Ms. Ngin Navirak, UNDP: Being as one of the responsible people on Small Grand, UNDP, she stated that more than 125 countries worldwide engaged in the program. The grand is to let NGO to closely work with communities to develop the community livelihoods. In Cambodia, the Small Grand started in 2004; and by now, there are more than 240 projects have been implemented including CC, forest and biodiversity. Through implementation of these projects, Ms. Navirak emphasized that there are changes in attitude of the Cambodians from very restricted to more open, e.g. more and more villagers let their daughters to go to schools and find suitable opportunities like migration for jobs. Before ending her welcome remarks, Ms. Navirak encouraged the participants to actively provide inputs on the result of the CC study, which would be presented shortly. For information to the participants, she mentioned that the Small Grand, UNDP Cambodia allocated some budget for NGOF to help further build capacity of target communities.

Mr. Philip, Regional Director of South- East Asia of Rosa Luxemburg Stiftung: He provided his short welcome remarks from Hanoi office, Vietnam (through Zoom), with greeting Ladies and Gentlemen, and highlighting several points include: significant change of Cambodia for last decade, while emphasizing that Rosa Luxemburg stiftung worked on the concept of ecological and social aspects to CC, and happy to collaborate with NGOF, and other, on the CC issues in the future. He ended his speech by hopping to closely work with the participants in the future.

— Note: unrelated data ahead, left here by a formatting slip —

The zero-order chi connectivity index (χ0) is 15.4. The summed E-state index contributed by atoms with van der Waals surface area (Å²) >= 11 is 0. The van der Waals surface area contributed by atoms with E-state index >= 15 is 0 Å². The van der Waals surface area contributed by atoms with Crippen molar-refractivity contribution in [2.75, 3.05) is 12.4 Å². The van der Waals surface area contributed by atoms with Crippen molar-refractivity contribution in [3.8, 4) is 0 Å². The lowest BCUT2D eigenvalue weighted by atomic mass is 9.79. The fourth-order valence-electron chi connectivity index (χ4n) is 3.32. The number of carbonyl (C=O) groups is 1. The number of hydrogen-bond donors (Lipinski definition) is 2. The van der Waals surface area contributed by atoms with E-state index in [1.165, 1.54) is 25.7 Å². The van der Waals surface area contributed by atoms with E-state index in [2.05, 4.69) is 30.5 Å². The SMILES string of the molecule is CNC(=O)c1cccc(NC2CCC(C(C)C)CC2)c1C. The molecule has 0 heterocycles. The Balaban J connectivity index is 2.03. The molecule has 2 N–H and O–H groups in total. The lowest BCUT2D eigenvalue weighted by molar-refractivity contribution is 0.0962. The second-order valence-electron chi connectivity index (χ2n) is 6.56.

H.E. Dr. Phin Sopheap, Deputy Director of the Prek Leap National Agriculture Institute: He underlined CC as 1) the changes of atmosphere within 30 years that cause biosphere, lithosphere, hydrosphere, and 2) CC impacts on communities (property and capitals like human resources and natural resources). The changes in impacts on human resources are strongly links to migration of the farmers. The study should closely look at this correlation. To him, migration for better jobs in abroad could be good and bad. Dr. Sopheap provided his example of the Philippines people, who live on migration working in abroad, so migration should not be only bad. The most important is high skill workers of the migrants in order to obtain higher incomes. Because of not enough time during the workshop to comment on each point of the study, he encouraged the study to re-think on data scale and its conclusion and recommendations.